Ingolf's Professional Career
1974 University Hamburg / Germany;   PhD in Plasma Physics
Thesis:  "Spatial and temporal spectroscopy of a streamer discharge in nitrogen"


 Block Diagram of Measurement Apparatus


Spatial Temporal Development of Electron Density



  As part of my teaching responsibilities I gave seminars about PDP 8 minicomputers, and set up an internal network for process control of scientific experiments.

1974 - 1984 Philips Research Lab in Hamburg;   Scientist / Project Leader
Research topics: "Optical Recording"

I participated in the research of:
Write Once Optical Recording
  (AMOR: audio multichannel optical recorder for CD editing)
Holographic Memory
Erasable Optical Recording in iron garnets
Erasable Optical Recording in amorphous
  Magneto Optic (MO) Materials

I became project leader for "Small Form Factor Magneto Optic Drives"


Laboratory model of an erasable magneto-optic storage device with a capacity of 10 MByte corresponding to 10 million characters. The conventional "floppy disk" in the background has only 1/10 of the capacity.
  Philips Research Lab Hamburg 1982:
"Magneto-optical (MO) phenomena can be used with advantage in information storage. Disks of 5 cm diameter can store 10 M Bytes, which is equivalent to about 5,000 pages of DIN-A4 size. They are smaller, less sensitive to damage and cheaper than floppy disks.
 Since, in addition, the new disks store ten times more data, they lend themselves quite naturally to the "floppy of the future".
All these possibilities are going to revolutionize the design of the "office-of-the-future". It will be easy to generate documents composed of text and graphics, and to transmit, receive, edit, input, store and output such documents."


1984 - 1988 Verbatim / Kodak in Sunnyvale / California;   VP Drive Development
3.5" media / drive development

Under the direction of Jeff Bates - one of the gurus of magnetic recording - I started a small group to develop a magneto optic drive as the "Floppy of the Future".  In the beginning we did not even have a screw driver but after one year we had developed our own mastering machine, sputtering equipment for magneto optic layers, test equipment, and fully functional drives. 


The drive was shown at the NCC  (National Computer Conference) 1985 in Chicago.  It was the "hit of the show":

  Super disk is taking off
San Francisco Examiner July 21. 1985
By John Markoff
CHICAGO — For Ingolf Sander of Verbatim Corp., the third time just might be the charm —for him and the personal-computer industry.
Before coming to California from West Germany two years ago Sander twice developed record-player like devices called optical disks that use laser beams to store or retrieve vast quantities of information.  Optical disks store hundreds of thousands of times more information than the current generation of Magnetic disks. They are the wave of the future in data storage for personal computers.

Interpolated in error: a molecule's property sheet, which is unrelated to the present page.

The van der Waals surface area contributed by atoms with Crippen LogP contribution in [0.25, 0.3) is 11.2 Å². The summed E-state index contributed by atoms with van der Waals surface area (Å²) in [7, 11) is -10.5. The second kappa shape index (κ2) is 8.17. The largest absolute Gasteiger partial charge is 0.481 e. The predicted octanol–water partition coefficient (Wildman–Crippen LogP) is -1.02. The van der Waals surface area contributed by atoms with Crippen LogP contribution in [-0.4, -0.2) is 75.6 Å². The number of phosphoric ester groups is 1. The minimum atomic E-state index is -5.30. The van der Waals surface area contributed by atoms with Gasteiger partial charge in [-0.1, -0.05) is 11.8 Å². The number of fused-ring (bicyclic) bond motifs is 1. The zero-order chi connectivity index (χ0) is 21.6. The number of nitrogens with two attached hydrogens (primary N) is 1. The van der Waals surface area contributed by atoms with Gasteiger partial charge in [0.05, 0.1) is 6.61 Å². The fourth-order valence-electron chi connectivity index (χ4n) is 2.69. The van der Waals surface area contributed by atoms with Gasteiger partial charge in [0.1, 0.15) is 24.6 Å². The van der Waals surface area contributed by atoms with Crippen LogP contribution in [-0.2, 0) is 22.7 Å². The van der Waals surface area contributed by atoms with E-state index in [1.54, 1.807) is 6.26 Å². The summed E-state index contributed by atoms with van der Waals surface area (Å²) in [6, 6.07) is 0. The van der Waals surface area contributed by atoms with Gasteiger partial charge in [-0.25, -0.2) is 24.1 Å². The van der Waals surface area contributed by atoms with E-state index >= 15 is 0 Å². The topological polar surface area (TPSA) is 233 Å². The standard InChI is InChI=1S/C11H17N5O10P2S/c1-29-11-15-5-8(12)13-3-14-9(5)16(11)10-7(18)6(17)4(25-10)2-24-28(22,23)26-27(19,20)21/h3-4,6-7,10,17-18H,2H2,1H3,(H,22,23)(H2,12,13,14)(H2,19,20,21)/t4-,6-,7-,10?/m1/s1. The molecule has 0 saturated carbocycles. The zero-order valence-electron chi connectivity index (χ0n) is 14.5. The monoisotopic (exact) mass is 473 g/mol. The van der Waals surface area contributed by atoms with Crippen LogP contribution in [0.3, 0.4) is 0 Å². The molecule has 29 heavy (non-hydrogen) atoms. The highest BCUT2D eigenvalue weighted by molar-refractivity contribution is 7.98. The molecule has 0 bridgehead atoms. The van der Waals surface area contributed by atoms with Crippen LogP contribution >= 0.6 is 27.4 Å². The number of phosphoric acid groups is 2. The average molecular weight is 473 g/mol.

1988 - 1995 LaserByte;   Founder, President, VP of Engineering
3.5" MO Drive, Development, Production

I formed a joint venture with Hyundai Electronics to develop MO drives and start pilot production.  As the picture (by my daughter Tina) shows  LaserByte was a busy place with R/D activities in optics, electronics, mechanics (and some fun).


We successfully developed the fastest drive in the industry with 230 MB capacity, and manufactured 2000 drives.  
Ultimately the CDR (rewriteable CD) based on phase change technology became a big commercial success - a small optical drive in every computer. 

Having explored the limits of magneto optic recording I went back to more basic research in optical recording.


1995 - 1998 Optitek;   VP Drive Development
Holographic Memory Research / Development

  Holographic recording is an attempt to increase the storage capacity by storing the information in the volume - not in a single layer.  Optitek was part of a precompetitive consortium with the members:  IBM, Stanford University , Kodak, Rockwell, and GTE to develop the technology.  Due to the lack of suitable recording materials viable commercial products could not be developed.   

1998 - 2001 C3D;   VP System Development
Multi Layer Fluorescent Disc Research / Development


Another approach is storage in many layers.  C3D found a unique way for storing data in up to 20 layers using fluorescent materials - however stability problems in the material could not be overcome.

C3D' s headquarter was in New York, research labs were in Moscow, Tel Aviv, and in Lviv / Ukraine.  I had opportunities to work in all these places, meet diverse people, and visit famous attractions.


2002- Research and Development in Robotics

Member of the Homebrew Robotics Club in Silicon Valley, HBRC (successor of the Homebrew Computer Club, where the personal computer revolution started in 1976). 

2005:  "3D Vision and Vision Guided Grasp" 
2006:  "Object Recognition using Lowe's SIFT algorithm"
"FPGA Vision and FPGA Controller Project"  Slideshow

2006: Start of Roboticore
"Building Core Technologies for the Robotic Revolution"

First Product Visibot


Ingolf's Projects
Ingolf's Professional Career Ingolf's Parallel Career
Ingolf's First Personal Computers to measure is to know
Hand - Eye Coordination RoboGames
Model of a Windmill Jumping Jack
Dollhouse Ingolf's Big Picture
Sonogram Viewport
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